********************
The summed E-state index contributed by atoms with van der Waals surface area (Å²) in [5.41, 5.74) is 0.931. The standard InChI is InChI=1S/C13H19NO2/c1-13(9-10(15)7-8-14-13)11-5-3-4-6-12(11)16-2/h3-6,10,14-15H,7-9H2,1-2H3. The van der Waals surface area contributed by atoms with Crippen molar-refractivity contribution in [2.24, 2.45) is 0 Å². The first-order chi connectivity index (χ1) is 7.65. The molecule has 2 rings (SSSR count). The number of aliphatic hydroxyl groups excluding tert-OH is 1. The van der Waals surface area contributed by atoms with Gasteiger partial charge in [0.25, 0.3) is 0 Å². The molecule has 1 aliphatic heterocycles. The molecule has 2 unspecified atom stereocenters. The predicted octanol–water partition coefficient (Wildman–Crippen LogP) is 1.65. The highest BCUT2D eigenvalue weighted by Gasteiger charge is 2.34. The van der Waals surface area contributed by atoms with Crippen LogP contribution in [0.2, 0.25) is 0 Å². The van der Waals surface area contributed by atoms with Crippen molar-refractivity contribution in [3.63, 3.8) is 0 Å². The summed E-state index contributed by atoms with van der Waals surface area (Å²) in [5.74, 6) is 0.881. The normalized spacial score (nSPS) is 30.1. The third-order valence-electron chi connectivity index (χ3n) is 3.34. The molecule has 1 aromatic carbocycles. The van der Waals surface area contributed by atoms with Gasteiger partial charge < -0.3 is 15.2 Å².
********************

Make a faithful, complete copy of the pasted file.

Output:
The summed E-state index contributed by atoms with van der Waals surface area (Å²) in [5.41, 5.74) is 0.931. The standard InChI is InChI=1S/C13H19NO2/c1-13(9-10(15)7-8-14-13)11-5-3-4-6-12(11)16-2/h3-6,10,14-15H,7-9H2,1-2H3. The van der Waals surface area contributed by atoms with Crippen molar-refractivity contribution in [2.24, 2.45) is 0 Å². The first-order chi connectivity index (χ1) is 7.65. The molecule has 2 rings (SSSR count). The number of aliphatic hydroxyl groups excluding tert-OH is 1. The van der Waals surface area contributed by atoms with Gasteiger partial charge in [0.25, 0.3) is 0 Å². The molecule has 1 aliphatic heterocycles. The molecule has 2 unspecified atom stereocenters. The predicted octanol–water partition coefficient (Wildman–Crippen LogP) is 1.65. The highest BCUT2D eigenvalue weighted by Gasteiger charge is 2.34. The van der Waals surface area contributed by atoms with Crippen LogP contribution in [0.2, 0.25) is 0 Å². The van der Waals surface area contributed by atoms with Crippen molar-refractivity contribution in [3.63, 3.8) is 0 Å². The summed E-state index contributed by atoms with van der Waals surface area (Å²) in [5.74, 6) is 0.881. The normalized spacial score (nSPS) is 30.1. The third-order valence-electron chi connectivity index (χ3n) is 3.34. The molecule has 1 aromatic carbocycles. The van der Waals surface area contributed by atoms with Gasteiger partial charge < -0.3 is 15.2 Å².